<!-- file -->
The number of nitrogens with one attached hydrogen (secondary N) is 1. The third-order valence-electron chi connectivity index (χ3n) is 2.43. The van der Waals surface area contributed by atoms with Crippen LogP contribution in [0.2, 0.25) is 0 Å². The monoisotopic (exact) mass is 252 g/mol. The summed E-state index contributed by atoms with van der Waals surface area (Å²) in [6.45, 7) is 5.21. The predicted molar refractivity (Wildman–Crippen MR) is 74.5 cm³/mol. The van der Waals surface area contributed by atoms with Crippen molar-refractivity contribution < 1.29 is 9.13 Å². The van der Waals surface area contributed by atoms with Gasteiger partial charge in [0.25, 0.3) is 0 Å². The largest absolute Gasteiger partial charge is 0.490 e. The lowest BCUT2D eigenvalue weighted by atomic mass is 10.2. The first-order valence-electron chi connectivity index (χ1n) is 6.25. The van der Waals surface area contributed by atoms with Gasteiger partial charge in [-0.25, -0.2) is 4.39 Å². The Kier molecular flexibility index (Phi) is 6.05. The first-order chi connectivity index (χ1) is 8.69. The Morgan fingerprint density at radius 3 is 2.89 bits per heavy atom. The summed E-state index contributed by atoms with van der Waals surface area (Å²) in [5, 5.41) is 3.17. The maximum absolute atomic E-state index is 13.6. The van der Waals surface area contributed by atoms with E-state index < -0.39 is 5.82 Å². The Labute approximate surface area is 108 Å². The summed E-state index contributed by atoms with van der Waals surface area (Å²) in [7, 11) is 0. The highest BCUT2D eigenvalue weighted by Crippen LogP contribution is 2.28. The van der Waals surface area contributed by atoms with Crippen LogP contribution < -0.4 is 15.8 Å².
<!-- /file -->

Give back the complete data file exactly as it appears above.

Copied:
The number of nitrogens with one attached hydrogen (secondary N) is 1. The third-order valence-electron chi connectivity index (χ3n) is 2.43. The van der Waals surface area contributed by atoms with Crippen LogP contribution in [0.2, 0.25) is 0 Å². The monoisotopic (exact) mass is 252 g/mol. The summed E-state index contributed by atoms with van der Waals surface area (Å²) in [6.45, 7) is 5.21. The predicted molar refractivity (Wildman–Crippen MR) is 74.5 cm³/mol. The van der Waals surface area contributed by atoms with Crippen molar-refractivity contribution < 1.29 is 9.13 Å². The van der Waals surface area contributed by atoms with Gasteiger partial charge in [0.25, 0.3) is 0 Å². The largest absolute Gasteiger partial charge is 0.490 e. The lowest BCUT2D eigenvalue weighted by atomic mass is 10.2. The first-order valence-electron chi connectivity index (χ1n) is 6.25. The van der Waals surface area contributed by atoms with Gasteiger partial charge in [-0.25, -0.2) is 4.39 Å². The Kier molecular flexibility index (Phi) is 6.05. The first-order chi connectivity index (χ1) is 8.69. The Morgan fingerprint density at radius 3 is 2.89 bits per heavy atom. The summed E-state index contributed by atoms with van der Waals surface area (Å²) in [5, 5.41) is 3.17. The maximum absolute atomic E-state index is 13.6. The van der Waals surface area contributed by atoms with E-state index < -0.39 is 5.82 Å². The Labute approximate surface area is 108 Å². The summed E-state index contributed by atoms with van der Waals surface area (Å²) in [7, 11) is 0. The highest BCUT2D eigenvalue weighted by Crippen LogP contribution is 2.28. The van der Waals surface area contributed by atoms with Crippen LogP contribution < -0.4 is 15.8 Å².